Tip 2: Zwinger
The Dresden Zwinger is a unique baroque synthesis of the arts, created by the brilliant master builder Daniel Pöppelmann and the sculptor Balthasar Permoser. It was commissioned by the Elector Friedrich August I, better known as August the Strong.
The world-famous Zwinger is one of the most magnificent Baroque buildings in Germany. With its pavilions and galleries, the “Crown Gate”, the “Nymph Bath” and last but not least the garden in the Zwinger courtyard, it is an oasis for every visitor to Dresden.
The name Zwinger refers to the original position of the complex, between the inner and outer castle walls. But even in the time of Augustus the Strong, the Zwinger had by no means the function of a fortification.
Tip 3: Semperoper
The Dresden Semper Opera House was originally built in 1841 and is now one of the most beautiful and renowned opera houses in the world. It is the centerpiece of Dresden’s cultural life and makes our beautiful city one of the most popular destinations for city breaks in Europe. For every Dresden trip, the Semper Opera House is a “must see”. The Semper Opera House is known and famous for its top-class performances. Domestic and foreign artists contribute significantly to the success of the Semper Opera. The Semper Opera House is also home to the “Sächsische Staatskapelle Dresden”, which has been one of the most important orchestras in the world for more than 400 years.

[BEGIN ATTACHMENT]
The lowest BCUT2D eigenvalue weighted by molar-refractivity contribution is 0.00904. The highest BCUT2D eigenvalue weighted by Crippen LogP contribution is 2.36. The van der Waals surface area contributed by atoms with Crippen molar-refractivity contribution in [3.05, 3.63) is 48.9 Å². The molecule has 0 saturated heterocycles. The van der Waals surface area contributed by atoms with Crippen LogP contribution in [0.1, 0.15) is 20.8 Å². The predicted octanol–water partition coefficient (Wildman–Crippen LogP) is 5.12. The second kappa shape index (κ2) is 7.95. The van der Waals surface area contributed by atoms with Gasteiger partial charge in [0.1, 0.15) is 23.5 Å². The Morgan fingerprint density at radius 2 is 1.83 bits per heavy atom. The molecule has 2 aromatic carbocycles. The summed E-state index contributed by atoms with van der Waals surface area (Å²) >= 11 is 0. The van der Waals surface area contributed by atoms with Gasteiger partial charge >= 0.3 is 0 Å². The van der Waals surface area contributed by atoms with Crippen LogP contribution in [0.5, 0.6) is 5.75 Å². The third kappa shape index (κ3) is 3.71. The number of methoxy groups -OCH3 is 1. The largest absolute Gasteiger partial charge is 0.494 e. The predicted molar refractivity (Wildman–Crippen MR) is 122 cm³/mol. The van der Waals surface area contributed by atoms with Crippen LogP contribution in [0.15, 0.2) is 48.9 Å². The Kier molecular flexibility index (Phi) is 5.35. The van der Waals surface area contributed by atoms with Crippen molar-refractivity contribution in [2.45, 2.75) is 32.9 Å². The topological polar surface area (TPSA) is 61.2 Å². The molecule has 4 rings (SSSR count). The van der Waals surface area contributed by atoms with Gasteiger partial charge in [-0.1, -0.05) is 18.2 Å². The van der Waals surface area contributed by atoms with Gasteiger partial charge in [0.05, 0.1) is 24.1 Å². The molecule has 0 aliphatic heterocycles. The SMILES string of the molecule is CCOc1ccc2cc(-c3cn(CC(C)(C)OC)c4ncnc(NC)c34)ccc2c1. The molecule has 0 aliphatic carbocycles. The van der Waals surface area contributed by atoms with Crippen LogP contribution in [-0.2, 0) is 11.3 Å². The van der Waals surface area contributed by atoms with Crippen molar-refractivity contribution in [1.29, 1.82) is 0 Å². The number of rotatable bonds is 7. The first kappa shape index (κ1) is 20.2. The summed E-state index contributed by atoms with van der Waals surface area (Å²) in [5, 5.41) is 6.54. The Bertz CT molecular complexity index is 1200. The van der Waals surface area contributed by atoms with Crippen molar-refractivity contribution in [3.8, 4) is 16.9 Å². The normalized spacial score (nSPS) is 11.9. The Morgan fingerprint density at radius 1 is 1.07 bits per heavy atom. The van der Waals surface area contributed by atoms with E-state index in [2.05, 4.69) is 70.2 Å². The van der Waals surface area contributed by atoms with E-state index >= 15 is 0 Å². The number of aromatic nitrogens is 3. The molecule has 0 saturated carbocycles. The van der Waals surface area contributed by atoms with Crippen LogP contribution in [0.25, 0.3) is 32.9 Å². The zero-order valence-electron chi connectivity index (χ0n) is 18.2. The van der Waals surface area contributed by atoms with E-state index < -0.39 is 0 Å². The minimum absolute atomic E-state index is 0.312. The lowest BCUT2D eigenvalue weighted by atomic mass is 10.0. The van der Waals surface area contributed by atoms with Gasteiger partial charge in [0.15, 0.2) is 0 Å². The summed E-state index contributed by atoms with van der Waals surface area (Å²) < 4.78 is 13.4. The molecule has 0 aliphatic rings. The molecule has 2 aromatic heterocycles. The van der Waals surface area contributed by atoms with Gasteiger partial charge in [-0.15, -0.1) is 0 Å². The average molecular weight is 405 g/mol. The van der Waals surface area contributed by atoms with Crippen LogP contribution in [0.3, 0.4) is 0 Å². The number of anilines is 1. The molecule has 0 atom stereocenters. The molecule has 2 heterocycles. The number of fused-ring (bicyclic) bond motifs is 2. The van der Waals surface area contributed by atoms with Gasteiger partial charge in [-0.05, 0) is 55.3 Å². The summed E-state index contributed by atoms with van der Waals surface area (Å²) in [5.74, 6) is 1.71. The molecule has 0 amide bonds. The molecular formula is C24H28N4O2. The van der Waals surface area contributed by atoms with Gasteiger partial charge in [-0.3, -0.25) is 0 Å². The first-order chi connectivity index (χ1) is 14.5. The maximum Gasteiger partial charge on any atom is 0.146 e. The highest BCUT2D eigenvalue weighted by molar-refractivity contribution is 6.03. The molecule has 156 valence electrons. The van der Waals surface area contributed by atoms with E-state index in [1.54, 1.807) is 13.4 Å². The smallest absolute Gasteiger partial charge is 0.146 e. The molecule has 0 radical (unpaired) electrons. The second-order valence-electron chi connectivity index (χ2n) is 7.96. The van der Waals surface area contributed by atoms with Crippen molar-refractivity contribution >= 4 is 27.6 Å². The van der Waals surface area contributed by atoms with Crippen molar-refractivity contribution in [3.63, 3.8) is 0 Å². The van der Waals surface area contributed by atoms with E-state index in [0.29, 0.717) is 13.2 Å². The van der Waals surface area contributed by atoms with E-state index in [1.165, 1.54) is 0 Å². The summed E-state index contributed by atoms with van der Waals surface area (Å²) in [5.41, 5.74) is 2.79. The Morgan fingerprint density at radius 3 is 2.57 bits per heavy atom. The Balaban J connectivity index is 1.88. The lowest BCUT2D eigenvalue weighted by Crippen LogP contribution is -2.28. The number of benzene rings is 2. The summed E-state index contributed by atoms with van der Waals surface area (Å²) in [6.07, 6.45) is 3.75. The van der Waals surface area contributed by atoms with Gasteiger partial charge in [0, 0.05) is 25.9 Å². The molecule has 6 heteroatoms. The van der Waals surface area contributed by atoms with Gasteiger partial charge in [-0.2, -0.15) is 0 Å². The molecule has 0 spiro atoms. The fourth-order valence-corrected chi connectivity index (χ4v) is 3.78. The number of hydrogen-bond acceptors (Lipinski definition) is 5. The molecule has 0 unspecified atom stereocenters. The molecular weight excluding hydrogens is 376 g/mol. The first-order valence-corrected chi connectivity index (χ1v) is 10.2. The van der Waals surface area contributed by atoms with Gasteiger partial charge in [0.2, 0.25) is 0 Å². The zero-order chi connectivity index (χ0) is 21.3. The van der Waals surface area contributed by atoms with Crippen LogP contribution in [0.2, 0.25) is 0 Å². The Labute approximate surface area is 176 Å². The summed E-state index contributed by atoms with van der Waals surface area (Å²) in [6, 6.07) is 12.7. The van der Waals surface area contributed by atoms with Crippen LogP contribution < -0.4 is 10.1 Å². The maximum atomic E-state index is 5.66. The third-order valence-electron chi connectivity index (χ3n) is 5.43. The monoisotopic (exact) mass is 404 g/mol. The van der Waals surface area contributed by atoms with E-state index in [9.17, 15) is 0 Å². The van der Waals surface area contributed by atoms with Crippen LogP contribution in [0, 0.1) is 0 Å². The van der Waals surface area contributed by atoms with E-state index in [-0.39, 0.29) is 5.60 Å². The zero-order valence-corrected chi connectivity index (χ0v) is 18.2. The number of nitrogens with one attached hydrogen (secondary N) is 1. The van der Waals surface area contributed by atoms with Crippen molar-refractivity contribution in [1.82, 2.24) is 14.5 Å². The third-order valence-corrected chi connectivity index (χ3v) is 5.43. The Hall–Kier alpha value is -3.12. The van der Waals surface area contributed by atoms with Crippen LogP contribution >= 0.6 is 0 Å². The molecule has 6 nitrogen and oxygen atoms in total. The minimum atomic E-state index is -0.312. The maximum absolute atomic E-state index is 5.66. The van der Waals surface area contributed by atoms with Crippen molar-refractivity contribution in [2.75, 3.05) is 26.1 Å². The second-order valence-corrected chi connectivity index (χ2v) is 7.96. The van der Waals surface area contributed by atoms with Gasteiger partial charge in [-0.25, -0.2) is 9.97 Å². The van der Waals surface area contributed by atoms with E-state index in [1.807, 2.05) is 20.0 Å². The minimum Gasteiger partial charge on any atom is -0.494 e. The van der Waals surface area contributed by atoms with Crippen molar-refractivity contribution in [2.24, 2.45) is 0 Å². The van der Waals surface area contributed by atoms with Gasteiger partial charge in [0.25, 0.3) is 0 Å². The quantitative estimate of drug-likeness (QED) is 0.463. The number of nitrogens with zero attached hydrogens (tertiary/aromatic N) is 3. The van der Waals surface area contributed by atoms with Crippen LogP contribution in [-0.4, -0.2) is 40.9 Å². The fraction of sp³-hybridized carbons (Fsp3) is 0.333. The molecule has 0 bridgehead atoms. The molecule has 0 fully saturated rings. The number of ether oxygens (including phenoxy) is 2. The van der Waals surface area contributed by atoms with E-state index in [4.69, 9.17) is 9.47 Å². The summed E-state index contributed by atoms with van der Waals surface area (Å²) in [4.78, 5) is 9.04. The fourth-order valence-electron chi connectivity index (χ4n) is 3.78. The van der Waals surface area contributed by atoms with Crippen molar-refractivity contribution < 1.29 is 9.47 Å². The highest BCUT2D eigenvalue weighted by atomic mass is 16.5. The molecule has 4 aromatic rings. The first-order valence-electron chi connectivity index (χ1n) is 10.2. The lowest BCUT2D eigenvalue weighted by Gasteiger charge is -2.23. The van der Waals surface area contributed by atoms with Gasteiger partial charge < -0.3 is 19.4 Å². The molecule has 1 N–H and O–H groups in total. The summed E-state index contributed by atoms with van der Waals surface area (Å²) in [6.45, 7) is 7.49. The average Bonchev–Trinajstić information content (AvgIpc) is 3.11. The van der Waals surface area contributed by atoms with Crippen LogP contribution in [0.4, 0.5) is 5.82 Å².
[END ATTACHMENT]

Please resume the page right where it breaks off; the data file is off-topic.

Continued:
Here in the Semperoper, numerous operas were premiered, such as Richard Wagner’s “Rienzi”, “The Flying Dutchman or the “Tannhäuser”. With these pieces, opera history was written here.
Tip 4: Gemäldegalerie Alte Meister
The Old Masters Picture Gallery in the Dresden Zwinger is considered the largest and most famous of these collections. It has its roots in the “Kunstkammer”(Chamber of Art), which was founded by Elector August of Saxony in 1560.
The international fame of the Old Masters Picture Gallery is based on numerous masterpieces, among which the “Sistine Madonna”, painted by Raphaelo Santi around 1513 for the monastery of San Sisto in Piacenza, is at the forefront.